New Life Bible Fellowship Church
9-11-22
  • How Great Thou Art
  • Praise Him Praise Him
      • Genesis 50KJV

  • Introduction

    Thus far in our exposition of the book of Hebrews we have seen Jesus, eternally begotten of the Father, made for a time lower then the angels to fulfill his apostleship and High Priestly duties and was again exalted with the glory he so rightly deserved. And we’ve seen that this appointment by the Father was greater then Moses’ appointment who was a servant and prophet of God, and as a result, Jesus is deserving of greater glory then Moses.
    We are also given a warning (2:1-3) to not neglect so great a salvation but, as we saw last week, we are to hold fast our confidence and our boasting that comes from our hope in the finished work of Jesus Christ, the builder of the house of God. But what happens if we do neglect this great salvation, or fail to hold fast to our hope? This question introduces our text for this morning as we are called to learn from Israel’s past and are given an exhortation to not imitate past unbelievers. This warning is among several warnings posted throughout the book of Hebrews (6:4-8; 10:26-31; 12:25-29) that declare to us the eternal devastating consequences of unbelief.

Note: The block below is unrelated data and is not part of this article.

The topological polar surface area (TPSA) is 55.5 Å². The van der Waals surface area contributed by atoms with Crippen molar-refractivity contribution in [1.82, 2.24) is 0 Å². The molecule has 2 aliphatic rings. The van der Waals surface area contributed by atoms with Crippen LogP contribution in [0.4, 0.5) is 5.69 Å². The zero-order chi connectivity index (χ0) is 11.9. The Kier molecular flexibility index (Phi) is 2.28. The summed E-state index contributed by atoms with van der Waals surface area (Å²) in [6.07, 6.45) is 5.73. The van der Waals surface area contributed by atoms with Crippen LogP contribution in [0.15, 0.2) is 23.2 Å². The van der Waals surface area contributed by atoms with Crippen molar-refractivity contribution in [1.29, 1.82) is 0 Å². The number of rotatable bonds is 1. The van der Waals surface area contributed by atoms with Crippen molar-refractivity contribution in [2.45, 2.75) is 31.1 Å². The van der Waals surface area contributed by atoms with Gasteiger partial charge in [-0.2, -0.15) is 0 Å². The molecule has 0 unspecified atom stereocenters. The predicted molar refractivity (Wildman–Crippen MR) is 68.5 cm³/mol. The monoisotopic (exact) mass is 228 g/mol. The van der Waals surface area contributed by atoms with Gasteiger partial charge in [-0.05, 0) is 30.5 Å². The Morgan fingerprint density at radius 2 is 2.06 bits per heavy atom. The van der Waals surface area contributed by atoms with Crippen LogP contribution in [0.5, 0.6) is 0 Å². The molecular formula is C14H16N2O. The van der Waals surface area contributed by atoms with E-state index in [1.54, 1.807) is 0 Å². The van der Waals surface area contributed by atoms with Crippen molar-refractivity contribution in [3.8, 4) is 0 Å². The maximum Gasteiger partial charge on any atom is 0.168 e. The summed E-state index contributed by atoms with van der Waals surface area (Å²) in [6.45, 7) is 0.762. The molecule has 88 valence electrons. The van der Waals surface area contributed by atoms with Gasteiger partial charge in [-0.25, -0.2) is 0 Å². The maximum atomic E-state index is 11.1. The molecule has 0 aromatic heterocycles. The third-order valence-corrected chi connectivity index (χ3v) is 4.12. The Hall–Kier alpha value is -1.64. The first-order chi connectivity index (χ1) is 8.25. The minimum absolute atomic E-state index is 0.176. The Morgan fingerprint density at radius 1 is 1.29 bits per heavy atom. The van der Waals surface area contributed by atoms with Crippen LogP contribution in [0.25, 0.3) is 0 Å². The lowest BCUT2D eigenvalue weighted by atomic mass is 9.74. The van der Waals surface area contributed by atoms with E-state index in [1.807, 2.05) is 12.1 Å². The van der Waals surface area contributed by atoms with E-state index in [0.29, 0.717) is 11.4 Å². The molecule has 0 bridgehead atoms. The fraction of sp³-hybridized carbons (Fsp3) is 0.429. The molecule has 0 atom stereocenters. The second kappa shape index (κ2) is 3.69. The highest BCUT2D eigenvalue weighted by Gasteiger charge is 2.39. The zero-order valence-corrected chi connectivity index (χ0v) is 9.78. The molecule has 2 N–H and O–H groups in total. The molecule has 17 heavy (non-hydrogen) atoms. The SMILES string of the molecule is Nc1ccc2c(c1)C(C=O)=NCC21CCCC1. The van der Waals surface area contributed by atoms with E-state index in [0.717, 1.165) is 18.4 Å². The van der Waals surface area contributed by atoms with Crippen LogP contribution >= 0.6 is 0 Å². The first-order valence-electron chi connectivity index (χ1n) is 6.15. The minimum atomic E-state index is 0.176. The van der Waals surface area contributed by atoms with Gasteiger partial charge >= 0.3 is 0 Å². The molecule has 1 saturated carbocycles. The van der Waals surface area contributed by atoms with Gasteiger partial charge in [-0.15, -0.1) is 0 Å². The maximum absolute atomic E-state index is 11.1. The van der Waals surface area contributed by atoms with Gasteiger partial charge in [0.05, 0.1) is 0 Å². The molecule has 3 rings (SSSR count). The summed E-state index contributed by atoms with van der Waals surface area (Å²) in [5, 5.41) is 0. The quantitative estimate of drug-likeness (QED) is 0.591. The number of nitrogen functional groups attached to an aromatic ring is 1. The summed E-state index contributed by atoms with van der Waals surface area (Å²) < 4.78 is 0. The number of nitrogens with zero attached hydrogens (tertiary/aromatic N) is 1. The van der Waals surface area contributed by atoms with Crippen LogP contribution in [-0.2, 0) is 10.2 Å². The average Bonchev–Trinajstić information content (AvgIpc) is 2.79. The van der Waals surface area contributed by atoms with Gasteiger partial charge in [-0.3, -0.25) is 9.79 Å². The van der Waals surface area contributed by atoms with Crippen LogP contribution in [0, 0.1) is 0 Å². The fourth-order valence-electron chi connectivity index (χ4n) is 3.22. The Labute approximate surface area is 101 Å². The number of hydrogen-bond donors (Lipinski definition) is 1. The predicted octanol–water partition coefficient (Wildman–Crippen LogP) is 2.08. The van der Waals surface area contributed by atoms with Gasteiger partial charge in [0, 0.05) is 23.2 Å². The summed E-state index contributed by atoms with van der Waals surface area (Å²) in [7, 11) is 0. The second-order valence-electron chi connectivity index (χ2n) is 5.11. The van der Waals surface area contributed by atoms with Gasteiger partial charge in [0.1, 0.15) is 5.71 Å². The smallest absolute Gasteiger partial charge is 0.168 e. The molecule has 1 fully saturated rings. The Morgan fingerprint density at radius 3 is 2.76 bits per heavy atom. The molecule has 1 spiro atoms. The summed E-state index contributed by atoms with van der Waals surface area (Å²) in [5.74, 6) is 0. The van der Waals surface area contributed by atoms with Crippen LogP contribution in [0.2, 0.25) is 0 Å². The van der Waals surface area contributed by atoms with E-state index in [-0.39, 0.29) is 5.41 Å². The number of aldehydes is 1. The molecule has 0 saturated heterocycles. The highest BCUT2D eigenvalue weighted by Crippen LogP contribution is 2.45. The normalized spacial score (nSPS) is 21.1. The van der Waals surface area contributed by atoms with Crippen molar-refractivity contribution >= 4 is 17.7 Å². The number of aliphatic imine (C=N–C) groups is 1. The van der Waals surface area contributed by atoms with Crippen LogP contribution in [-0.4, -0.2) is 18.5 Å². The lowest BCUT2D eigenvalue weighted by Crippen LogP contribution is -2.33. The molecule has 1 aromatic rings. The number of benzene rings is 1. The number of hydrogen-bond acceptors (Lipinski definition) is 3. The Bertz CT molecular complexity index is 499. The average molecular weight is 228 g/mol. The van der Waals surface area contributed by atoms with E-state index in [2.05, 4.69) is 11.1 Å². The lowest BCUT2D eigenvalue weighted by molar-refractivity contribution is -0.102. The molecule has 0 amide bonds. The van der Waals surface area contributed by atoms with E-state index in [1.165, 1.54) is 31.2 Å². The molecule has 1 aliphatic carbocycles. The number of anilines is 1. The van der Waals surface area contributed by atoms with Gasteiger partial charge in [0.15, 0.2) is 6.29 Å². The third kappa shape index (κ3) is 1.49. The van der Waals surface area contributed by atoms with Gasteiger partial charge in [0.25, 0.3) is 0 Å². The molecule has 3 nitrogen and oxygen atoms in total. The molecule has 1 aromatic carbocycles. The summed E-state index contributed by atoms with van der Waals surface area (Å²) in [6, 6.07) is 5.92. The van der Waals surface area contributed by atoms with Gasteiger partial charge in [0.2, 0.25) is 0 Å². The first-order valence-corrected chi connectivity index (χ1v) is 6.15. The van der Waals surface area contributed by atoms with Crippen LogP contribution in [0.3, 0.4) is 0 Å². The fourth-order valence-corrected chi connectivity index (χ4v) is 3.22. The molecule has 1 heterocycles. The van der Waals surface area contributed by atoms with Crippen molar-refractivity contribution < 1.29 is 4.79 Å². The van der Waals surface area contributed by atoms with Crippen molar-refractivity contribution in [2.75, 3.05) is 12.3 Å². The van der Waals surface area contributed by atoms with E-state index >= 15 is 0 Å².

Text: Hebrews 3:7-19

    Hebrews 3:7–19 ESV